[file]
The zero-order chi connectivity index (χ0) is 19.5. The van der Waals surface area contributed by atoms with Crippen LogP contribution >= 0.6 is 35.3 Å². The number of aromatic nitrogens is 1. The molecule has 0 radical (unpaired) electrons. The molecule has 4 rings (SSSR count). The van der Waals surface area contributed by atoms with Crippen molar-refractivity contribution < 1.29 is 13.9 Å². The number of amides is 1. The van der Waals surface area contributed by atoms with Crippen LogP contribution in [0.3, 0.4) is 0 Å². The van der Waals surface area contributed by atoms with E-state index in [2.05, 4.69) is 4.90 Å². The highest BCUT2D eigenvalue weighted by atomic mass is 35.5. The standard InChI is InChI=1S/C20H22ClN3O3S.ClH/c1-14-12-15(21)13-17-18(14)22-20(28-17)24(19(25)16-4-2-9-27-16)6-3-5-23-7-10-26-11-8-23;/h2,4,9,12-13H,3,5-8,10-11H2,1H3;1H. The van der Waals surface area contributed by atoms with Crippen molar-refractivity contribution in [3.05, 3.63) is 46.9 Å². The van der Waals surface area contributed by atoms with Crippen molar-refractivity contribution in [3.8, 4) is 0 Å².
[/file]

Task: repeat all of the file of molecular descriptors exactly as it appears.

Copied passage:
The zero-order chi connectivity index (χ0) is 19.5. The van der Waals surface area contributed by atoms with Crippen LogP contribution >= 0.6 is 35.3 Å². The number of aromatic nitrogens is 1. The molecule has 0 radical (unpaired) electrons. The molecule has 4 rings (SSSR count). The van der Waals surface area contributed by atoms with Crippen molar-refractivity contribution < 1.29 is 13.9 Å². The number of amides is 1. The van der Waals surface area contributed by atoms with Crippen LogP contribution in [0.3, 0.4) is 0 Å². The van der Waals surface area contributed by atoms with E-state index in [2.05, 4.69) is 4.90 Å². The highest BCUT2D eigenvalue weighted by atomic mass is 35.5. The standard InChI is InChI=1S/C20H22ClN3O3S.ClH/c1-14-12-15(21)13-17-18(14)22-20(28-17)24(19(25)16-4-2-9-27-16)6-3-5-23-7-10-26-11-8-23;/h2,4,9,12-13H,3,5-8,10-11H2,1H3;1H. The van der Waals surface area contributed by atoms with Crippen molar-refractivity contribution in [3.05, 3.63) is 46.9 Å². The van der Waals surface area contributed by atoms with Crippen molar-refractivity contribution in [3.8, 4) is 0 Å².